Filling in the GAPS – What Can Damage Gut Flora?

Things that destroy our good bacteria which live in our digestive tract include:

1. Antibiotics

2. Other drugs especially when prescribed for long periods of time, for example, pain killers or analgesics (aspirin, ibuprofen), contraceptive pills, sleeping pills, heartburn pills.

3. Diet, especially a diet high in sugars.

4. Disease, such as, infectious diseases (typhoid, cholera, dysentery, salmonella), diabetes, autoimmune disease, obesity, and neurological conditions.

5. Stress

6. Other factors include physical exertion, old age, alcoholism, pollution, exposure to toxic substances, seasonal factors, exposure to radiation.

Every one of us carries a unique mixture or microbes in the gut. Under the influence of drugs and other factors, listed above, this gut flora will be changed in a unique way in every one of us, predisposing us to different health problems. This damage gets passed along from generation to generation as a newborn child gets its gut flora from the mother. And as the damage is passed through generations, it gets deeper and deeper. For example, a grandmother has mild digestion problems as a result of low-key gut dysbiosis. She passes moderate abnormal gut flora to her daughter. On top of that she decides not to breastfeed, because it is not fashionable. As a result, her daughter suffers from allergies, migraines, PMS and digestive problems. Then she takes contraceptive pills from the age of 16, which deepens the damage to her gut flora, not to mention a few courses of antibiotics along the way for various infections and a diet of fast foods. After 10 years of being ‘on the pill’ she has children, to whom she passes her seriously abnormal gut flora. Her children develop digestive and immune problems, which then lead to eczema, asthma, autism and other learning problems.

From Natasha Campbell-McBride in the book GAPS Gut and Psychology Syndrome (Chapter 4, p. 33-39)

Real Neat Blog Award

real-neat-blog-award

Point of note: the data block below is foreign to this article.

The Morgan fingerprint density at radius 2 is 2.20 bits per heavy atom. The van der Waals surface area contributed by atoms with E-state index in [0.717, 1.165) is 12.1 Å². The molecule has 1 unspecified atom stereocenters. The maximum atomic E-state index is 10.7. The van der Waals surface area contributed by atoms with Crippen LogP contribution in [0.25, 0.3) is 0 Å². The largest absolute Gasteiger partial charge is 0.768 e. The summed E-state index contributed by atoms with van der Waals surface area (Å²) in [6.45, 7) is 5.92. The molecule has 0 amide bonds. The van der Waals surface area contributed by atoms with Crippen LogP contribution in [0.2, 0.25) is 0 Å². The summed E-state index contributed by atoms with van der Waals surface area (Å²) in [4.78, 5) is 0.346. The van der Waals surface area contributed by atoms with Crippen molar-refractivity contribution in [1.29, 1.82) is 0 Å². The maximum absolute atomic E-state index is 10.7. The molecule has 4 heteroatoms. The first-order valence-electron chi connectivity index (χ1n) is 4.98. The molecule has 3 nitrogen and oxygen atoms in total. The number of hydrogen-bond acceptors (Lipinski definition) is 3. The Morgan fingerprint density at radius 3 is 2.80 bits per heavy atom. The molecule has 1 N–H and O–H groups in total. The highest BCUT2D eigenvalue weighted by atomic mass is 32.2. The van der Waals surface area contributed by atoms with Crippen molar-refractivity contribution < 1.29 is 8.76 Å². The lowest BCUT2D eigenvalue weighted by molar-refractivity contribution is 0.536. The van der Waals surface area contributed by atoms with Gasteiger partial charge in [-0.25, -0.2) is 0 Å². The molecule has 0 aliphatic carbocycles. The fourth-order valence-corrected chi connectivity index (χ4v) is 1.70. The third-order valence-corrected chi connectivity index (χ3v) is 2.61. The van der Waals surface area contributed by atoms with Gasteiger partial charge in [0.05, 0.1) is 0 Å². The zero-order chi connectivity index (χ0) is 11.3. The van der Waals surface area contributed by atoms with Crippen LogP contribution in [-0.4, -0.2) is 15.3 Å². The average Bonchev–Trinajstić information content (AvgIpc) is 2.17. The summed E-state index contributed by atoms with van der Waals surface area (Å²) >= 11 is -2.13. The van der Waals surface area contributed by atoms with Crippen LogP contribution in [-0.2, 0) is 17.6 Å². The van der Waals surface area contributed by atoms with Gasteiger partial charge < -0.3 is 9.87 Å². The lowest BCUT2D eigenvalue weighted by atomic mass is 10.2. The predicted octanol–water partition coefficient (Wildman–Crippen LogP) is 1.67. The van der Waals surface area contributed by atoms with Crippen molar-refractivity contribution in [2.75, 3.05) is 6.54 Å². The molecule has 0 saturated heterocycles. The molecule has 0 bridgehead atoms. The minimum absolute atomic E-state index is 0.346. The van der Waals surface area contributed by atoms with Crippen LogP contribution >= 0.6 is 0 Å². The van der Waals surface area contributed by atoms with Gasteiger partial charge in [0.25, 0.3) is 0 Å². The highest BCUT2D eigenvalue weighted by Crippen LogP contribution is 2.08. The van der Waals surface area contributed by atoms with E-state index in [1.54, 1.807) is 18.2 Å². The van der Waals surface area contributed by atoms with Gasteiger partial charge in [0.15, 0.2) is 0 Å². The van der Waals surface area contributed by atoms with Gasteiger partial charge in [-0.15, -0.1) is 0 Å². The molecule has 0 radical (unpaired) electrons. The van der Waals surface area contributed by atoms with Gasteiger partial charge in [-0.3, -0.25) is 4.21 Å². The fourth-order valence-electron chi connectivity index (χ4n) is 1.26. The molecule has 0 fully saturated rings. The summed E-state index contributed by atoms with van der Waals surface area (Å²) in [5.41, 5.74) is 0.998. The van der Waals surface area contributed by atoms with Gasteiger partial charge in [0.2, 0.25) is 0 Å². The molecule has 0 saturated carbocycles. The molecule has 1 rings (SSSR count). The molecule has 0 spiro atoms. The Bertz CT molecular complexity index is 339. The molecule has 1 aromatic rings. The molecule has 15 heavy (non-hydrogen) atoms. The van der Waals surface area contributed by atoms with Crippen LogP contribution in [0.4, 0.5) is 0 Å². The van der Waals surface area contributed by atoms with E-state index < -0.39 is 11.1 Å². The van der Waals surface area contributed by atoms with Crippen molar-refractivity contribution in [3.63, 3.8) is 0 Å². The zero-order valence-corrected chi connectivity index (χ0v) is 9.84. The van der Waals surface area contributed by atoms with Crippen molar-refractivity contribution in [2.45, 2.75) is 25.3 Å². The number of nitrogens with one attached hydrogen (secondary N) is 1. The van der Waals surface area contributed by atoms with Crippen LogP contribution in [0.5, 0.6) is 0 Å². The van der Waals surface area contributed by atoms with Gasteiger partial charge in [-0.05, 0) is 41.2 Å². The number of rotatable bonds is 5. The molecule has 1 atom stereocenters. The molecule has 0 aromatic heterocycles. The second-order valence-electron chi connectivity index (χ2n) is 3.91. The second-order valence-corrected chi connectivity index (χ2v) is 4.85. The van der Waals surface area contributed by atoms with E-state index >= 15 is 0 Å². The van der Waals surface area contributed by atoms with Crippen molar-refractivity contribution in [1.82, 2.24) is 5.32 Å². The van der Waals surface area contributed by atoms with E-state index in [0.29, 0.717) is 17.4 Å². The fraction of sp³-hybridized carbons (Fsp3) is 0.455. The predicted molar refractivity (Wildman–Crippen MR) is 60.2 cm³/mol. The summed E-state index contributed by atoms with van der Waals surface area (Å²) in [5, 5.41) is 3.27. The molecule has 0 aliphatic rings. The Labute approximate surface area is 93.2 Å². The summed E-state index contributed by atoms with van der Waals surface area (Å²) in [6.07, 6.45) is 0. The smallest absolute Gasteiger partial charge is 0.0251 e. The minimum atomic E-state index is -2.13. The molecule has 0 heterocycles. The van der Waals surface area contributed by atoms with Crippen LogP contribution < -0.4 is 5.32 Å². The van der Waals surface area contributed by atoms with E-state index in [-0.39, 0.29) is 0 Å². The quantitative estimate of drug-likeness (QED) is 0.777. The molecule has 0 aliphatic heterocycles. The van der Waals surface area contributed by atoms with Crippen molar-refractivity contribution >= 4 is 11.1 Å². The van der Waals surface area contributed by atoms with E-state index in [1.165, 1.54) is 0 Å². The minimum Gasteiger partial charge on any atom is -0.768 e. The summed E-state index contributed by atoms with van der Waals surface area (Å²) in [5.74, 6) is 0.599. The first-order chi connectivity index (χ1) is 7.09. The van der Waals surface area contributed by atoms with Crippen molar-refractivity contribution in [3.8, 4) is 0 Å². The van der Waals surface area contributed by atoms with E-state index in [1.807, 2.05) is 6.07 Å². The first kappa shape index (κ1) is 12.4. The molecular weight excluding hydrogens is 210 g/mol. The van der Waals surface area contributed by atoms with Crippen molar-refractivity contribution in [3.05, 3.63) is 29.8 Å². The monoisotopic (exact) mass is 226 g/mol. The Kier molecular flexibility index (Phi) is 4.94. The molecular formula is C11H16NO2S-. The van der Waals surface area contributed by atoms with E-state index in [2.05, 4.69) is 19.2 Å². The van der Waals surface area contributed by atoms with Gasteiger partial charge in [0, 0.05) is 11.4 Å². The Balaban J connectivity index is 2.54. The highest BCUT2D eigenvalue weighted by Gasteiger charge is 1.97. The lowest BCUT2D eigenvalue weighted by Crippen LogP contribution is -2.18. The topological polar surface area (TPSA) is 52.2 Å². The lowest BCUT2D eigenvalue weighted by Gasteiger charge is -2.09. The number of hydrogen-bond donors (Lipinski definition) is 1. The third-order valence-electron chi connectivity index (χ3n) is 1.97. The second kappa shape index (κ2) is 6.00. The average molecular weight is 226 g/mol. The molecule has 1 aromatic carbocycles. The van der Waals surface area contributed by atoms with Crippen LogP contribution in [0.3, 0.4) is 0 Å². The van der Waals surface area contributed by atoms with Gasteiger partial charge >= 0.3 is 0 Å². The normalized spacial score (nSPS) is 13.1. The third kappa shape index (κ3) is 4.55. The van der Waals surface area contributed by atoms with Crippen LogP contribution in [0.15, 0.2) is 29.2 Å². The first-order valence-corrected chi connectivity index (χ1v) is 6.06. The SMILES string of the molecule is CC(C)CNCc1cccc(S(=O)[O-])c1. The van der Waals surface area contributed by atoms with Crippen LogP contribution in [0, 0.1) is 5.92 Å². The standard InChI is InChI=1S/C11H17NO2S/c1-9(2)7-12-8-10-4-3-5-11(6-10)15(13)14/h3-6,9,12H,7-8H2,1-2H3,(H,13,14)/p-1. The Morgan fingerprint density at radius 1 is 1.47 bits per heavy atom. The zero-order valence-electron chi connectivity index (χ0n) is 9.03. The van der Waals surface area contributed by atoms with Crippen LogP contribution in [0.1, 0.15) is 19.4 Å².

Jessica Edouard at Send Sunshine has nominated Rose of Sharon blog for this award. Thank you to Jessica and I apologize for not getting this post done sooner. I can’t participate fully at this time, but I really appreciate Jessica thinking of me. She’s my sunshine many times. I love seeing her sunflowers and encouraging posts on my WordPress reader. Instantly cheers me up.

My answers for Jessica:

1. One of my greatest pet peeves is that once I hit 50 years of age I realized I was never going to be able to eat and drink whatever I wanted anymore.

2. I get my daily sunshine from the Son. He shines his light through me and I thank Him for my life.

3. I’d love to see Bryan Adams in concert.

4. I think I tend to be a bit hands off. I like to let things unfold as they should with the least interference from me. I learn from listening. I’m a listener/thinker.

5. I love to sing and dance, but I’d rather dance if I couldn’t do both.

6. The best moment of my life would have to be meeting Jesus because without Him I wouldn’t be here. He is the creator of all things and through Him this whole world stays together. He is the source of my life.

7. I like animals, but I don’t care if I have a pet or not. I enjoy them when they’re around, but I think I prefer cats. They don’t need too much attention and they are cute.

That’s it for now folks!

2014 in review

It’s been a great year! Thank you to all of you for making 2014 a wonderful learning time for me.

Here’s an excerpt:

A New York City subway train holds 1,200 people. This blog was viewed about 5,300 times in 2014. If it were a NYC subway train, it would take about 4 trips to carry that many people.

Click here to see the complete report.